Old Inkjet Turned Into An SVG Plotter

plotter

What do you do when you have an old printer, a portable CD player, and a handful of other electronics sitting around? Turn it into a plotter, of course.

The frame of the plotter was taken from a ye olde Epson printer, reusing the two stepper motors to move the paper along its length and width. The pen is attached to the laser head of a junked portable CD player. With this, it’s just three stepper motors that allow the Arduino control system to move the pen across the paper and put a few markings down.

The motors on the printer are, in the spirit of reuse, still connected to the printer’s driver board, with a few leads going directly from the Arduino to the parallel port interface. The motor in the CD player is another ordeal, with a single H-bridge controlling the lifting of the pen.

On the software side of things, a Processing sketch reads an SVG file and generates a list of coordinates along a path. The precision of the coordinates is set as a variable, but from the video of the plotter below, this plotter has at least as much resolution as the tip of the pen.

https://www.youtube.com/watch?v=8D1G_FwMjrk

15 thoughts on “Old Inkjet Turned Into An SVG Plotter

  1. (I made this) It’s interesting that you chose to feature this version of the plotter rather than the pcb mill version which is on hackaday projects. I even gave you guys a nice picture of your logo made with it. Well, thanks for featuring this anyway.

    1. You come across as a little ungrateful.

      Both are nice hacks, you should be happy that one made it to the front page. That’s more than a lot of us can say about our projects.

      1. Sorry it came across that way. I am always very happy when my projects are featured here. I just found it odd that this version was chosen. As always, HackaDay has my utmost gratitude. I’m not being sarcastic.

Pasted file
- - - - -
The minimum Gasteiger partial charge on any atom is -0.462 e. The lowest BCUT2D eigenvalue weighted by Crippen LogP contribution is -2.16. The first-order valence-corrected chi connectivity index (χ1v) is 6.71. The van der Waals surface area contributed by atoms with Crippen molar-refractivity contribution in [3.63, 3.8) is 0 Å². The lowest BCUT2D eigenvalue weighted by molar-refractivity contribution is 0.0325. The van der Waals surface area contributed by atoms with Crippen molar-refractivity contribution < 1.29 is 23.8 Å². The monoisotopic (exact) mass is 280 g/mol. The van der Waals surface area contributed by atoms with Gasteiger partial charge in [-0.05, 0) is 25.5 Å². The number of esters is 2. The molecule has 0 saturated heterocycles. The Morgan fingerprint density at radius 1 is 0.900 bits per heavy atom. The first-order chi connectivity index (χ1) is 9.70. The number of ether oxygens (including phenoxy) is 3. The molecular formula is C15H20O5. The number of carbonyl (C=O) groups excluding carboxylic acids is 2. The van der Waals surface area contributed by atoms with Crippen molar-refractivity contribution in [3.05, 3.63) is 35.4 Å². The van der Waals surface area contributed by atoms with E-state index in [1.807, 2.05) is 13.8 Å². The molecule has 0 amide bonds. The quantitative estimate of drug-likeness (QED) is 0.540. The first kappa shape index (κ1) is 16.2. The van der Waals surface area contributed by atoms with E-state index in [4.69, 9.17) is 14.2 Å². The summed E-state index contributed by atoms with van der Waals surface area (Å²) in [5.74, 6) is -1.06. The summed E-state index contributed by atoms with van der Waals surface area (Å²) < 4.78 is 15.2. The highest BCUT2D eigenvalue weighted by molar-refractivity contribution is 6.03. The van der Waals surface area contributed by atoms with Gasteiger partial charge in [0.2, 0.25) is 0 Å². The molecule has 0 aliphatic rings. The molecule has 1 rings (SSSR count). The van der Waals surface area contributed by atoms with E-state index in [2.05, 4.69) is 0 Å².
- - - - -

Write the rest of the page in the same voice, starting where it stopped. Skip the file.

2. I couldn’t tell from the video, does the paper remain stationary (stationery- pun!) and the pen moves over it. Or does the paper move under the pen?

  2. “Here is the schematic taken out of the printer’s service manual”

    Lucky! Manufacturers today are never this helpful…

  3. I once did something similar with the guts of a Cricut cutter. Since the cutter already had X/Y/Z hardware, controlled by an Atmega, this job was a lot easier. The only thing I had to do was to erase the existing firmware, reverse engineer the hardware, and write my own firmware. Here’s an old video:

    1. It’s interesting because it’s a hack. Obviously, an inkjet printer is a superior tool for getting arbitrary shapes in ink on a piece of paper.

  4. … That looks like a transport used in the Shigaraki CD transport, which are also found in JVC boom-boxes before being removed and turned into ‘Shigaclone’ transports.

    Shigaclone, showing the transport: http://i.imgur.com/EHqP7fE.jpg

    Very good project all the same. I have a few old B&W Canons in the basement for this very project, one day.

  5. Oh, the memories of the then High end roland plotters, and the pens screctching at “high speed” over the paper. And the frustration when a pen got out of ink mid work and you needed to start again. :-)

    This is the same principle, without the pen changing part.

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